One recent study confirms the approach, stating; "the vast majority of language development studies have relied on written transcripts of the speech young children hear around them" (Goodrich, Kam, 2009, p. 81). Whether it has been in existence for decades or not is not the real question, the question that really should be asked is whether it is the most effective manner in which to present English as a second language, especially regarding immigrated Iraqi high school students now immersed in the Australian educational system. After all, there is such a thing as differential item functioning (DIF)...


81). According to Wei and Wolfe; "studies reveal two broad potential sources of observed DIF -- linguistic and cultural features" (p. 81), which is the exact reason that many experts deride the grammar translation method; it does not take into account any cultural bias or effects at all to the translations.

The Wei and Wolfe study also found that "children who are raised in different social-cultural contexts and take different language versions of the same instrument may perform differently on items that elicit knowledge or require cognitive skills that are fostered by different sets of cultural values and priorities" (p. 83). Additionally, Li wrote that "one's thinking style or understanding is influenced by cultural values and childrearing processes" (Li, 2005, p. 190). The literature seems to find that the grammar translation method used throughout Australian schools may not be the best method for international students seeking to learn English as a second language.

Communicative Language Translation

Another primary method used to teach English in the Australian educational system is the communicative language translation methodology. This method of teaching does not rely on rote memorization or phrase by phrase translation at all. Instead, CLT provides the students the classroom opportunity to have conversations and discussions using the target language. Studies have shown that the communicative language translation method of teaching allows for a much stronger relationship between the teacher and the student, and even though this relationship might be strong, there is even a stronger relationship "between an individual's language and their personal and ethnic identity (which) has received general acceptance and substantial support within social science literature" (Bishop, 2008, p. 913). The Bishop study also determined that participation in international or local language communities can prove an invaluable part of the learning experience in terms of cultural-linguistic learning" (p. 920). This 'invaluable part' in large part is due to the fact that (according to Bishop) stereotypes may be less likely to be reinforced in a natural language context than in a classroom. If this is true to the CLT method, it is likely to be even more true than in the grammar translation method, especially in the classroom, since the grammar translation method is much more classroom oriented than is the CLT method.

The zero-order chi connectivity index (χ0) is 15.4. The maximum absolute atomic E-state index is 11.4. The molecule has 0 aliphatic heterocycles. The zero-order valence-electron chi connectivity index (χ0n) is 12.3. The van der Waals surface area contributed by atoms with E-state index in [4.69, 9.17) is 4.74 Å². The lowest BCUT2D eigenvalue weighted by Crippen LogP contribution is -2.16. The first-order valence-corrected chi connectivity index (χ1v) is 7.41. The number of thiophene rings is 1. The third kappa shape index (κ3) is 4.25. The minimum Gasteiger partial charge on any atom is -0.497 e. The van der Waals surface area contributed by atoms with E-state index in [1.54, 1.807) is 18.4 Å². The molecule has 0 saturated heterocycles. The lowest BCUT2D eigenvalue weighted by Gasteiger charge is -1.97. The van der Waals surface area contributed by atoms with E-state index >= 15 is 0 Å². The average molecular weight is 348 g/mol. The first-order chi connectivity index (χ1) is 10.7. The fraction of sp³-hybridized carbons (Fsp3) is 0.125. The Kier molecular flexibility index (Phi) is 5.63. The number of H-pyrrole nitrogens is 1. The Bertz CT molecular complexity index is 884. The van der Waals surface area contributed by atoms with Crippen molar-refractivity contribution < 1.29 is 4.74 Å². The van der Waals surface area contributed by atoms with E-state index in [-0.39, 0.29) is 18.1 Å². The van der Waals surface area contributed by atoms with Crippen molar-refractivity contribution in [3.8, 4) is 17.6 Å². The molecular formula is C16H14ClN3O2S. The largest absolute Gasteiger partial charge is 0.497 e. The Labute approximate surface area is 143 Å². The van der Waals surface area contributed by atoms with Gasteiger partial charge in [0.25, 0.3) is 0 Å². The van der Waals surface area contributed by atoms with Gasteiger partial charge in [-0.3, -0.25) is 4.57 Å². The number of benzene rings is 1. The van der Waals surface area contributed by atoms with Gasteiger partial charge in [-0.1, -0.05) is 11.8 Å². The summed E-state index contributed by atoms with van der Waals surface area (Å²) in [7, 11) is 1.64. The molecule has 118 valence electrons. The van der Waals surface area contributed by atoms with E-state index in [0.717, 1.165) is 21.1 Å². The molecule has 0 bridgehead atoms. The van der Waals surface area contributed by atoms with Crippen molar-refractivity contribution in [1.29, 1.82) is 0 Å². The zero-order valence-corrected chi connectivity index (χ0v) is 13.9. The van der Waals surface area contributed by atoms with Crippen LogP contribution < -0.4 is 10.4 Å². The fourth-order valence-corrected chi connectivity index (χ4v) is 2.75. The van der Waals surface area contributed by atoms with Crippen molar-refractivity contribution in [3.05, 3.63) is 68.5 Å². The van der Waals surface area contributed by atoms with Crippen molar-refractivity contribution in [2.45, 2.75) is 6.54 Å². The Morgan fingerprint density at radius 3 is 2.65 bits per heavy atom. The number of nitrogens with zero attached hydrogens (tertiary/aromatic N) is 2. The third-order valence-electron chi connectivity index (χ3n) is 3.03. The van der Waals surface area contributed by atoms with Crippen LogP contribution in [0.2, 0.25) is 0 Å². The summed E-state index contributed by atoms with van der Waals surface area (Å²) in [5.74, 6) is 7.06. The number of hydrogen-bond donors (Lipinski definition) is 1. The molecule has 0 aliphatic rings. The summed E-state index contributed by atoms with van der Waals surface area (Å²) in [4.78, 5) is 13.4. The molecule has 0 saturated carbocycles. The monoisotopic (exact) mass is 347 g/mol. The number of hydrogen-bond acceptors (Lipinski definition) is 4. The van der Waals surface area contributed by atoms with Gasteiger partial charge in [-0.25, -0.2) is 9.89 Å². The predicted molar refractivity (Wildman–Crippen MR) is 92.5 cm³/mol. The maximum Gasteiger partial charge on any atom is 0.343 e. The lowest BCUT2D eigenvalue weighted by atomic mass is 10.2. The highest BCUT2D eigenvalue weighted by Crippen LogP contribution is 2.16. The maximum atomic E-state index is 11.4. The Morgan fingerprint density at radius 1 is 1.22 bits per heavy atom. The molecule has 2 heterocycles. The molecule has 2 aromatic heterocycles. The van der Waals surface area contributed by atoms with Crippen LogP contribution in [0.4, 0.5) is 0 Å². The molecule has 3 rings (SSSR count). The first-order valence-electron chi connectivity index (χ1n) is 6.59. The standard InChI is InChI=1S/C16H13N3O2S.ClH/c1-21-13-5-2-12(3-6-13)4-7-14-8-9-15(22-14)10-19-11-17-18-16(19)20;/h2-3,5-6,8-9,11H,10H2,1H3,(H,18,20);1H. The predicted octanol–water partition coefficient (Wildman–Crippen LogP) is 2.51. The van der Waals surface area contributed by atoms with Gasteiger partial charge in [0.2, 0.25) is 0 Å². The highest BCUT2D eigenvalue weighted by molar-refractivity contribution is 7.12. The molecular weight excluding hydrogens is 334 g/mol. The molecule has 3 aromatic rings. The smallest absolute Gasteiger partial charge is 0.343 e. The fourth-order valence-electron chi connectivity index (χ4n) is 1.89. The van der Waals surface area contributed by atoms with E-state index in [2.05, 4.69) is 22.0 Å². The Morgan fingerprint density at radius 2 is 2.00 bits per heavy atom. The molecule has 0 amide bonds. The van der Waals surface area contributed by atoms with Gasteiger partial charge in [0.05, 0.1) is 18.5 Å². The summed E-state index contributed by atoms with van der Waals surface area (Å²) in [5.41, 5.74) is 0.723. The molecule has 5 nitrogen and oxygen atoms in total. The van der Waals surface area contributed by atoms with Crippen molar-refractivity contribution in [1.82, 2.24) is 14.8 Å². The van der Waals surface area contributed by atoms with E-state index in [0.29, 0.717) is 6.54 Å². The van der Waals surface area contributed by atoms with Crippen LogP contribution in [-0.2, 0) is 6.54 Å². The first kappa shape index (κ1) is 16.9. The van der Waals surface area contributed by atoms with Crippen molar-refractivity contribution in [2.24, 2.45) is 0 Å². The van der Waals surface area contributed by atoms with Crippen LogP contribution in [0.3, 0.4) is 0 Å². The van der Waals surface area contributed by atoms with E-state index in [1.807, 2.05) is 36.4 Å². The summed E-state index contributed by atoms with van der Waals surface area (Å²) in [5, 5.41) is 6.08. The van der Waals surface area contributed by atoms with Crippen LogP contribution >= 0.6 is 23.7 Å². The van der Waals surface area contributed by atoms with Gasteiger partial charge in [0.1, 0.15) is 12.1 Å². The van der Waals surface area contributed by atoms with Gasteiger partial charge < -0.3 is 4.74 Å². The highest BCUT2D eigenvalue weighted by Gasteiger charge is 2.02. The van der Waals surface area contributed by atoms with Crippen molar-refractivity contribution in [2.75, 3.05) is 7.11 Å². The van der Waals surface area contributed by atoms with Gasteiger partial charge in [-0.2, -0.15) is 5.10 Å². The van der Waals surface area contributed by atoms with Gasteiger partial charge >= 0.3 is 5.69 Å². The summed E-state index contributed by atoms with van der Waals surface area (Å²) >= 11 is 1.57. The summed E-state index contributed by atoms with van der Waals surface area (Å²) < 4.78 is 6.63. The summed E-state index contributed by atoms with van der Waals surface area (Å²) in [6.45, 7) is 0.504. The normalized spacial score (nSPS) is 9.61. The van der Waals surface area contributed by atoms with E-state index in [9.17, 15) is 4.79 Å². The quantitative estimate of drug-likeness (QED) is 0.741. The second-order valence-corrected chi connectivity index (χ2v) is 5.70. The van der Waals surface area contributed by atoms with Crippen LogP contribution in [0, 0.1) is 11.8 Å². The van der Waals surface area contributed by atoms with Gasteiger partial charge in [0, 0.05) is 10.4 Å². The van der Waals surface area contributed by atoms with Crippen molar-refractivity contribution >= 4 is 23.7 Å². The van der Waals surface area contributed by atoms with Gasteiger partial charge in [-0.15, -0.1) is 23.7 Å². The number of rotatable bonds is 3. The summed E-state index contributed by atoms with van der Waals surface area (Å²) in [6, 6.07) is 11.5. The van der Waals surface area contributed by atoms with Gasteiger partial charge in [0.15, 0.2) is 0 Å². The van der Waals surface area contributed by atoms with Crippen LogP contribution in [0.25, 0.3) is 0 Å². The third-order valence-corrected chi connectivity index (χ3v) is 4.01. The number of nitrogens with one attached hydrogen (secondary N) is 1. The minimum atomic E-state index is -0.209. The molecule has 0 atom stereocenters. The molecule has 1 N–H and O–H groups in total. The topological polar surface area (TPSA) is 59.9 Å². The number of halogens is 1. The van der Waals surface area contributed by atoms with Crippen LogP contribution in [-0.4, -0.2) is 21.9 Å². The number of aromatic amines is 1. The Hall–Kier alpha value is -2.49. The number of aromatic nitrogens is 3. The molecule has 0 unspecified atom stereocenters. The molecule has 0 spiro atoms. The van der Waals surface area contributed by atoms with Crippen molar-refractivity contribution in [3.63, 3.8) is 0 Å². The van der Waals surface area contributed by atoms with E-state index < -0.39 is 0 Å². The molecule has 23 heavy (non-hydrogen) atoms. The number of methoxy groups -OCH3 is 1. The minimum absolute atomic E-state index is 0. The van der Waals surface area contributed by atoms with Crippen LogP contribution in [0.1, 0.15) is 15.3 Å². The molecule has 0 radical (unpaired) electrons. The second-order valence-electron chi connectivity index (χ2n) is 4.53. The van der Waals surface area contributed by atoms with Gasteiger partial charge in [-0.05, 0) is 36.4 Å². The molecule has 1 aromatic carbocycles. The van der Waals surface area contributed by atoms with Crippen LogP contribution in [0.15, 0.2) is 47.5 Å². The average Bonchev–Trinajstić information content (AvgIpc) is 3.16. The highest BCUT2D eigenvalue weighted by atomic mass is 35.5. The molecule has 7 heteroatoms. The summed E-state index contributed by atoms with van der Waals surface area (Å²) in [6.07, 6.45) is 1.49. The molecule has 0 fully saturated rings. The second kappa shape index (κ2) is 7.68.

CLT and Grammar Translation Comparison

Whether the teacher is using the CLT or the grammar translation methodology in the classroom, a mixture of both, or some other method entirely, the idea is to teach English to students in the most effective manner. Both the CLT method and grammar translation offer advantages and disadvantages to the teachers and students.